GMH 039 Tutorial Embed Google Calendar in your WebSite

This tutorial shows how to embed your personal Google calendar into your website. It also shows how to get a simple link to share with others if you don’t have a website.

Sometimes you need to share your Google calendar, with other people, so that they can schedule events for you.

Google does allow you to share your calendar, directly with another user.
That calendar could have details, you may not want others to be viewing, like your doctor appointment’s, or when you exercise.
The alternative is, to share the calendar with any scheduled events, where all events are shown as busy, with no details.

Google can generate HTML code, called embedded code, that can be copied into a web page, to allow people to view your calendar.

To reduce the risk of people viewing events you don’t want to be seen, you can divide your events into multiple calendars.
For example, one calendar could be personal and private events and, another calendar could be business events.
If like me, you work for more than one client, you may have a separate calendar, for each client.

NOTE: This video was an experiment using all of the new things I’ve learning from some Camtasia training. I may have gone a little overboard 😉

It uses Natural Reader and a voice to give me that British tone that so many other YouTube videos have. So a learning experience with Text to Speech (TTS).
Some of the TTS text is shown above. NOTE: Listen to how “Peter” pronounces Git Hub, it’s a hoot.

It required blurring to hide some of my personal stuff from prying eyes. I’ll try to avoid doing that shit again.

I did custom music mixes. So another new learning experience using audio mixing. There must be people out there who do this stuff for cheap.

I wrote a simple HTML template and created a GitHub repository for it. More new skills.

After 5 hours creating a PowerPoint template (It can be used over again), typing in the narration (Forced me to learn how to make sentences sound correct), capturing the Powerpoint slides, mixing music, syncing the voice with the slides, capturing sequences from the browser, Microsoft Visual Studio Code and FileZilla….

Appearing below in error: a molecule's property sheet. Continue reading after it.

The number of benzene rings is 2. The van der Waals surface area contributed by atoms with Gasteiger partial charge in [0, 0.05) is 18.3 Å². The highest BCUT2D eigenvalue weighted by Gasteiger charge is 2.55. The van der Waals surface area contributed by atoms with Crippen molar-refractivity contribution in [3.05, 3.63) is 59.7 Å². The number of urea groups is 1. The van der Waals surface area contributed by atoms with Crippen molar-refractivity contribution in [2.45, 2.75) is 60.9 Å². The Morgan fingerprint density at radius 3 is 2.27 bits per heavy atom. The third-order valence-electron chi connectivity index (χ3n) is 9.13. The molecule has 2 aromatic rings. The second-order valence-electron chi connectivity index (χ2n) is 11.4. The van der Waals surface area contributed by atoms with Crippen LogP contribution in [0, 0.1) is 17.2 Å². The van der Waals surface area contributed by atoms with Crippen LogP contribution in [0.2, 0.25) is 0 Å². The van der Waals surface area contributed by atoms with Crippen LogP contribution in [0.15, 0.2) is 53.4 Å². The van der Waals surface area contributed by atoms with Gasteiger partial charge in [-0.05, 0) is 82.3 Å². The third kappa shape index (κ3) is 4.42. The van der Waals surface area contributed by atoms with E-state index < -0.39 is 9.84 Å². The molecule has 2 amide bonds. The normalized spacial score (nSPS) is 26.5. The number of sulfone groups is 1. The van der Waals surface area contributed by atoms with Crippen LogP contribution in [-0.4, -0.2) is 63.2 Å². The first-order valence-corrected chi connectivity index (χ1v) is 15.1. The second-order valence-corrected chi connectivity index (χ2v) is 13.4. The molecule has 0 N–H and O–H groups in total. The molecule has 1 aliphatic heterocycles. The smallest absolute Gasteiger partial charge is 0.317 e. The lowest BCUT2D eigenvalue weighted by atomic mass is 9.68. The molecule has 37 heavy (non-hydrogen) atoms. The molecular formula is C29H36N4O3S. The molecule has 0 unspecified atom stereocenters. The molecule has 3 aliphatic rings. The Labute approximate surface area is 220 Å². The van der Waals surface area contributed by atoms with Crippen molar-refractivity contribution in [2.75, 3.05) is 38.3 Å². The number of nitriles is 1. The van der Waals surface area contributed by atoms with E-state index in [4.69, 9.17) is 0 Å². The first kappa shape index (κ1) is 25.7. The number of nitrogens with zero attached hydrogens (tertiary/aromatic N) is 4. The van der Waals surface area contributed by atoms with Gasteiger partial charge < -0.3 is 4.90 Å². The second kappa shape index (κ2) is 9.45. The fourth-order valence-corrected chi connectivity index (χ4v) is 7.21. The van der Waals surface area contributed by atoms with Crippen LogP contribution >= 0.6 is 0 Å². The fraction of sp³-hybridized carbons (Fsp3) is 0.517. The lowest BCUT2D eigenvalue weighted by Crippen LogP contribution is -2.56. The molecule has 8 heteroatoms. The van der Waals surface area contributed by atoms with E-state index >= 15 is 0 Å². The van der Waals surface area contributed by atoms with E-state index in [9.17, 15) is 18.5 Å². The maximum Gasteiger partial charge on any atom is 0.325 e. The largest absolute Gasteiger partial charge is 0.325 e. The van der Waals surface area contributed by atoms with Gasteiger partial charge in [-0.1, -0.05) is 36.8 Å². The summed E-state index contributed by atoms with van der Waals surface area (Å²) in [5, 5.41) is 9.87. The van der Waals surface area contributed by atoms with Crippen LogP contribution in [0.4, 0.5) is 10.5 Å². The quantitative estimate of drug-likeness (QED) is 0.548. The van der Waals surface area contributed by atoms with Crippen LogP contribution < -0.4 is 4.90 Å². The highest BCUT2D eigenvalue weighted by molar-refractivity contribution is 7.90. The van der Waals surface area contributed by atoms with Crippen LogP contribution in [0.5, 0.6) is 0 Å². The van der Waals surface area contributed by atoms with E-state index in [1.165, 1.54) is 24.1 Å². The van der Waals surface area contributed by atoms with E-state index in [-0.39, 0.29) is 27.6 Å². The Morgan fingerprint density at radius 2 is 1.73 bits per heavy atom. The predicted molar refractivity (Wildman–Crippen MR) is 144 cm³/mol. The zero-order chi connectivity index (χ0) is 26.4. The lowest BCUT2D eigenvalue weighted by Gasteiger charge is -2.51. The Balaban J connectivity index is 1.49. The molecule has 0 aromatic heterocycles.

a 10:18 video was created.

Was it worth it? I hope so. Please let me know in the comment section below what you think of this experiment.

If you learned something then click on the Like hand.

You could give me the ultimate compliment and Subscribe to my YouTube channel.

Now, Take a little time, and force yourself to learn something new.

Link to HTML Template code at GitHub
https://github.com/GeekMustHave/Embebed-Google-Calendar

GMH-039 Tutorial Embed your Google Calendar in your website

This tutorial shows how to embed your personal Google calendar into your website. It also shows how to get a simple link to share with others if you don’t have a website.

Sometimes you need to share your Google calendar, with other people, so that they can schedule events for you.

Google does allow you to share your calendar, directly with another user.
That calendar could have details, you may not want others to be viewing, like your doctor appointment’s, or when you exercise.
The alternative is, to share the calendar with any scheduled events, where all events are shown as busy, with no details.

Google can generate HTML code, called embedded code, that can be copied into a web page, to allow people to view your calendar.

To reduce the risk of people viewing events you don’t want to be seen, you can divide your events into multiple calendars.
For example, one calendar could be personal and private events and, another calendar could be business events.
If like me, you work for more than one client, you may have a separate calendar, for each client.

NOTE: This video was an experiment using all of the new things I’ve learning from some Camtasia training. I may have gone a little overboard 😉